Posted on: 3 February 2013

Digital Rare Book:
Final French Struggles in India and on the Indian Seas : Including an account of the capture of the Isles of France and ... ; with an appendix containing an account of the expedition from India to Egypt in 1801
By Col. George Bruce Malleson
Published by W.H.Allen & Co., London - 1884

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The Capture of Chandernagore, March 1757

Lying ten miles up river from Calcutta, Chandernagore was the administrative centre of the French East India Company. The battle there was one of the many fought between the French and English on the sub-continent during the Seven Years War, 1759-63. It gave the East India Company effective control of Calcutta and the Bengal hinterland. Britain finished the war as the dominant European power in India, and was well-placed to take advantage of the weakening political and economic power of the Moghul Empire. Chandernagore’s capture after a ten-day bombardment by Lieutenant-Colonel Robert Clive and Rear-Admiral Watson was the first step in the British driving the French from Bengal. The French who escaped took shelter with the Nawab, whom Clive shortly afterwards defeated at Plassey. This ended the French influence in Bengal. This painting commemorates the event some 14 years later. It shows Watson’s ships, ‘Kent’, ‘Tiger’ and ‘Salisbury’ firing on the town and fort from an anchored position. The action is close to land and the buildings along the shoreline are clearly identifiable. The leading ship, the ‘Tiger’ is on the right of the picture, and in the centre is the ‘Kent’ with a couple of boats under her stern. It is flying Rear-Admiral Watson’s flag on the foremast and a red flag giving the signal to the ships to engage at the main. Both these ships are firing on the fort and on the far left the ‘Salisbury’ is also firing on the town. The effect of the smoke from the guns and fires can be seen blowing over the land to the right. It is signed and dated ‘D. Serres.1771’.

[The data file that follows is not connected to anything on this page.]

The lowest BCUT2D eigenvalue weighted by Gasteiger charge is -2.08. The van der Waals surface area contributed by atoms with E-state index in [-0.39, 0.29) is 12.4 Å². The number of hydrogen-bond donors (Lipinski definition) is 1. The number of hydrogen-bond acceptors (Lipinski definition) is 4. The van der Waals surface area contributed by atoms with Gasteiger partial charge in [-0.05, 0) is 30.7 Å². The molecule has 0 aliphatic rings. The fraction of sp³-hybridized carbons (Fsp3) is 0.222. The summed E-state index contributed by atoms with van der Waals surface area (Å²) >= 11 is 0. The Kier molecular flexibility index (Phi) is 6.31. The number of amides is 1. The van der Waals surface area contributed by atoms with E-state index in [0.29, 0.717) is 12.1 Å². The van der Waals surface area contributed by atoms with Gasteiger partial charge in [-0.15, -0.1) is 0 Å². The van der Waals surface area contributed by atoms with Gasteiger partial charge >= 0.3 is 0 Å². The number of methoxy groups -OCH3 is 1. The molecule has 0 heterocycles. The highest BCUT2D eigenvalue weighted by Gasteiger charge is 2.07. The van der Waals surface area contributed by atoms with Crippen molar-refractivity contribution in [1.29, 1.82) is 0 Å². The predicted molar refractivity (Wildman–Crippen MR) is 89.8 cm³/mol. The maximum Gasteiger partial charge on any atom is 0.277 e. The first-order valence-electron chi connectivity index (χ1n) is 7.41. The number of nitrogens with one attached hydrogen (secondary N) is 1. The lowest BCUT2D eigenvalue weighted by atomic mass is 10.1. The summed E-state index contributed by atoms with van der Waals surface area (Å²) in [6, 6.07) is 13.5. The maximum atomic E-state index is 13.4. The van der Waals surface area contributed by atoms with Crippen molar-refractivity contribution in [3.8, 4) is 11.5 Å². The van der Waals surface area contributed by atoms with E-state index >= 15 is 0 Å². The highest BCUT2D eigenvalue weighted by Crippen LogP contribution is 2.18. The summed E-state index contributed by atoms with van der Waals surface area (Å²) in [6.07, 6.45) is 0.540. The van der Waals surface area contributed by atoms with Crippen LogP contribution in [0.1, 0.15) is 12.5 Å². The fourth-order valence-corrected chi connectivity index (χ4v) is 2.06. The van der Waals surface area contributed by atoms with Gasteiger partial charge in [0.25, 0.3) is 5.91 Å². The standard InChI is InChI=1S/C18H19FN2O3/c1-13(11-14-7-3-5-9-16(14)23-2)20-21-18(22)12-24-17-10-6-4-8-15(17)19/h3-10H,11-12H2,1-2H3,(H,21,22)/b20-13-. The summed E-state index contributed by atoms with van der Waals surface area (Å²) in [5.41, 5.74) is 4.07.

Credit: National Maritime Museum

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